Staying Elk Smart This Fall

The leaves are slowly starting to change colour, dawn and dusk now have a noticeable chill, and the first bugling of male elk has begun. Even though the official start is still a few weeks away, the telltale signs of autumn are upon us.

Although they may appear docile, bulls can be aggressive and unpredictable during rutting season. Photo Credit: Tyler Dixon

Elk, also known as Wapiti, are one of the largest members of the deer (ungulate) family. Bulls can weigh as much as 450 kilograms (1,000 pounds) and cows can top out at 270 kilograms (600 pounds). Throughout much of the year, these large mammals can appear docile, which leads some to believe these gentle giants aren’t dangerous. However, during rutting (mating) season, the bulls can be aggressive and unpredictable. Each fall federal (Parks Canada) and provincial (Alberta Parks) authorities remind folks to be cautious and alert when venturing into Elk country.

Elk shed their antlers every year. When they grow back they are covered in velvet (pictured). As autumn approaches they will shed the velvet and brandish an impressive rack used to combat challengers. Photo Credit: Tyler Dixon

The unmistakable bugling of male Elk indicates that the rut has begun. The rut typically lasts from late August until the end of October. During this time, bulls are rounding up females in an attempt to breed with them. They are very protective of their harem and will challenge other bulls to protect what’s theirs. Even though we humans do not look like a bull Elk, we can be viewed as a competitor. Males have been known to charge humans or their dogs who get too close. This is exactly why we must exercise caution while recreating outdoors.

It’s not uncommon to see Elk within town limits as they use this behaviour as a tactic to avoid predators. Photo Credit: Tyler Dixon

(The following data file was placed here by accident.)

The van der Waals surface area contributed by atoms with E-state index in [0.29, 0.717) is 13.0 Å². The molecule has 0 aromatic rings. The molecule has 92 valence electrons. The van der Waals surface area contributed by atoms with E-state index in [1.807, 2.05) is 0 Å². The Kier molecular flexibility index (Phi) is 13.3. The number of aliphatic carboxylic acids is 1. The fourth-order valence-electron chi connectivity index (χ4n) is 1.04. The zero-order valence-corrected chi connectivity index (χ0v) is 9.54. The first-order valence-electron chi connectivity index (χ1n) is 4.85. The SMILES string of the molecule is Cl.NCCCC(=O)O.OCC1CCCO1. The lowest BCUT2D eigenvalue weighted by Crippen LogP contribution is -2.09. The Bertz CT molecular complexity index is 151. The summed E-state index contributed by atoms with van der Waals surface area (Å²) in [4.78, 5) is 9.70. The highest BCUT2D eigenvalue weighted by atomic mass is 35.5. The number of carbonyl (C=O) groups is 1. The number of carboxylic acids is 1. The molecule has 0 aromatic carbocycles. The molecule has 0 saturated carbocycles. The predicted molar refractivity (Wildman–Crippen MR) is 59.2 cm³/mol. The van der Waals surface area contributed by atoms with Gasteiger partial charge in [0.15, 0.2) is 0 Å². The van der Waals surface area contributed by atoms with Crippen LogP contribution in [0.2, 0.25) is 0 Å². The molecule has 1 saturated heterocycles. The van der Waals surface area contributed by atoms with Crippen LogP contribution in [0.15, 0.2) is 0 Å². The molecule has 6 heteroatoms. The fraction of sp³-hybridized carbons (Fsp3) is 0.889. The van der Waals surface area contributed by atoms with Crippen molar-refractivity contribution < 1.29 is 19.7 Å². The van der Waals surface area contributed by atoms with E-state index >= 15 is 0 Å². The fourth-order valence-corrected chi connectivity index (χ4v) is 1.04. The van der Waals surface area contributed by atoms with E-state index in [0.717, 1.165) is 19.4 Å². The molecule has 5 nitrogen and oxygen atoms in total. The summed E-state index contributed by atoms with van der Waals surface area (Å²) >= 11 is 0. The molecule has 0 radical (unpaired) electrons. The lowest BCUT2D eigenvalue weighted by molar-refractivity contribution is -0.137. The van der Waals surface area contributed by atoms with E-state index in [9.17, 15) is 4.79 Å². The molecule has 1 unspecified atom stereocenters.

To prevent an unwanted encounter, people are encouraged to keep a minimum distance of 30 meters between themselves and Elk. Take the necessary precautions to ensure you never get between a male and his females, this includes parking your vehicle between them. Bulls have been known to charge vehicles, causing extensive damage. To Elk, dogs can resemble a predator, such as a wolf or coyote, so it’s always recommended to keep your pet leashed at all times. Travelling in groups, staying alert, and carrying bear spray (or pepper spray), can help prevent Elk encounters.

A Parks Canada truck took the brunt of an aggressive bull. Proof that Elk will attack vehicles if they feel threatened. Photo from CBC.

If you find yourself in the presence of a bull Elk, heed the following advice. Whenever possible, detour around Elk on the high side of a slope or uphill. If an Elk gets too close or appears to be acting aggressively, act dominant and raise your arms to make yourself appear larger than you are. Maintain eye contact and never turn your back or run. Back away slowly, leaving plenty of space for the Elk. Climbing a tree or keeping an object (tree, boulder, vehicle, building etc.) between yourself and the Elk has also been proven to be effective in the event of a charge. If you’re knocked down, don’t play dead. You need to get up and attempt to move to cover or use an object as protection.

Never get between a bull and his harem of cows. Photo Credit: Tyler Dixon

Once it’s safe to do so, report aggressive Elk behaviour to the proper authorities. In the Bow Valley and Kananaskis Country please call 403-591-7755. If you’re in Banff National Park the number is 403-762-1470. As always, if it’s an emergency call 911.

Autumn is one of the most spectacular times to visit the mountains. Just make sure you’re prepared and are practicing wildlife safety procedures while you’re there.

An informative poster released by Parks Canada.

For additional information please refer to the Living With Wildlife pamphlet from Alberta Parks or the Living Smart With Wildlife brochure from WildSmart.

Tyler Dixon
About Tyler Dixon 140 Articles
Tyler is originally from Saskatchewan, and yes he cheers for the Roughriders, but don’t hold that against him as Calgary has been his home for the past eight years. He is a teacher working at a wilderness- based treatment program for youth working to overcome addiction. Tyler is also a volunteer with the GOT Parks initiative, which aims at reconnecting Canada’s youth with our national, provincial, and territorial parks. During his time away from work, Tyler enjoys outdoor activities, such as hiking, biking, and snowboarding, team sports, travelling, photography, spending time with good friends, and being at home with his wife and German Shepherd, Rome.